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Treatment plant dedication set
With 145 new homes expected to put further demands on Port Orchards sewer and water lines this year, the dedication of the new wastewater treatment plant on Saturday is being hailed as an important step to future growth.
Officials from the city and Karcher Creek Sewer District will cut the ribbon and dedicate the new jointly owned facility expansion which took eight years to complete, at a price tag of $23 million.
The project expands wastewater capacity from 2.8 million gallons to 4.2 million gallons per day. It also introduces new technology to use reclaimed water for the citys parks and golf courses.
Maher Abed, public works director for Port Orchard, said the plant will enable the city to keep up with current demand and to comply with requirements of the state Department of Ecology in providing additional treatment to wastewater.
There is a lot of future growth in the city, Abed said. Were going through our sub-area planning right now. Were going to have to incorporate areas that are annexed over time into the city and there will be additional connections put into that system.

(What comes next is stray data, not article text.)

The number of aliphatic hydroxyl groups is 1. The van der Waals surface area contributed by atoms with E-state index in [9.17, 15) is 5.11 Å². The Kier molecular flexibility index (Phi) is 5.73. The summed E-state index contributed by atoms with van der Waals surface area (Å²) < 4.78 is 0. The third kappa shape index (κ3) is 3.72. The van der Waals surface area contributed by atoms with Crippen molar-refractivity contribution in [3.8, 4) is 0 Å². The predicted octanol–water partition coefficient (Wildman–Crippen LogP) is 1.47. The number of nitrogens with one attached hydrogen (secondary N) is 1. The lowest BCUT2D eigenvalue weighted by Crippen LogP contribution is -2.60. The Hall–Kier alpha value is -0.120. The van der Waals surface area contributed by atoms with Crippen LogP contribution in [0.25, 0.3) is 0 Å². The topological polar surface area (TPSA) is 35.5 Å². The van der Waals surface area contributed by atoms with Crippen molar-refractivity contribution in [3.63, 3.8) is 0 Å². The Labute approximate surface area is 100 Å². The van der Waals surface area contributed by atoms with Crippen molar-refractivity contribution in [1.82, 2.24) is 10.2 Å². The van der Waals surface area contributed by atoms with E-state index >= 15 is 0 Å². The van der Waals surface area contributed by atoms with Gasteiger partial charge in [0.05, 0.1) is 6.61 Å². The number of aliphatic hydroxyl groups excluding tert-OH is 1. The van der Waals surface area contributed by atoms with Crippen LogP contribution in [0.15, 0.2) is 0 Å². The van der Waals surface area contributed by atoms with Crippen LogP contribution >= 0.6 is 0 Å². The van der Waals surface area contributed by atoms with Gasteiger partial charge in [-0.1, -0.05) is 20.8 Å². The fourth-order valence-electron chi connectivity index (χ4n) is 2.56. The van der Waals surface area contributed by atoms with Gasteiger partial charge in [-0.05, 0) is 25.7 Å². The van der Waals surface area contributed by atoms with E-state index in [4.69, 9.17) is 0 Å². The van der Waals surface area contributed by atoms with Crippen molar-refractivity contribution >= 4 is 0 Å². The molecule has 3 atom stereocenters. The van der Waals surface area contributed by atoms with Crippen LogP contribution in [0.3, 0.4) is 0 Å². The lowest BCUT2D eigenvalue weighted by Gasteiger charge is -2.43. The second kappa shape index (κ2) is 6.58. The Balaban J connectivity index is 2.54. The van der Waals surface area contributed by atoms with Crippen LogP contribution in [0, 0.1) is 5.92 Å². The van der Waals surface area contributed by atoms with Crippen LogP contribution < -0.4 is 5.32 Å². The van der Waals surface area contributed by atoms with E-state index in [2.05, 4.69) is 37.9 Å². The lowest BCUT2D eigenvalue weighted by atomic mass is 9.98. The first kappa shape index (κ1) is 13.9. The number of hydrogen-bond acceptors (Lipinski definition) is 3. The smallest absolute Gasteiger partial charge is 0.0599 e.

The Karcher Creek facility currently serves residents of Port Orchard as well as unincorporated areas outside the city limits, such as McCormick Woods. The upgrade project was launched to upgrade capacity and infrastructure that, in some instances, dated back to the 1940s.
Sewer district officials say the plant also discharges about 1.5 million gallons of runoff into Sinclair Inlet each day.
The new technology enables the plant to pump that water into a special pipe system that can be used to irrigate sports fields and parks. Although it will take several years to design and complete that system, a pilot project to irrigate a portion of Veterans Park is being set up.
This facility gives us a higher level of treatment, said Port Orchard Mayor Kim Abel. Its good for us on a couple of different levels. It puts us in a position where were ready for growth, and its good for the environment.
The city of Port Orchard owns the facility, and Karcher Creek Sewer District manages it. Funding for the expansion came from a small interest loan from the Public Works Trust Fund as well as joint funding from the two entities.
The city and district will recoup costs through connection fees, Abed said.
Among the improvements to the facility include a new electronic microscope, new basin covers and an improved air cleansing system. The latter will help eliminate many of the odors associated with wastewater treatment.
The facility at 1165 Beach Drive currently serves 2,579 single-family homes, 1,361 multi-family units and 974 commercial units. Family dwellings are charged a monthly flat rate of $36, while businesses are charged usage based on the previous winters water meter readings.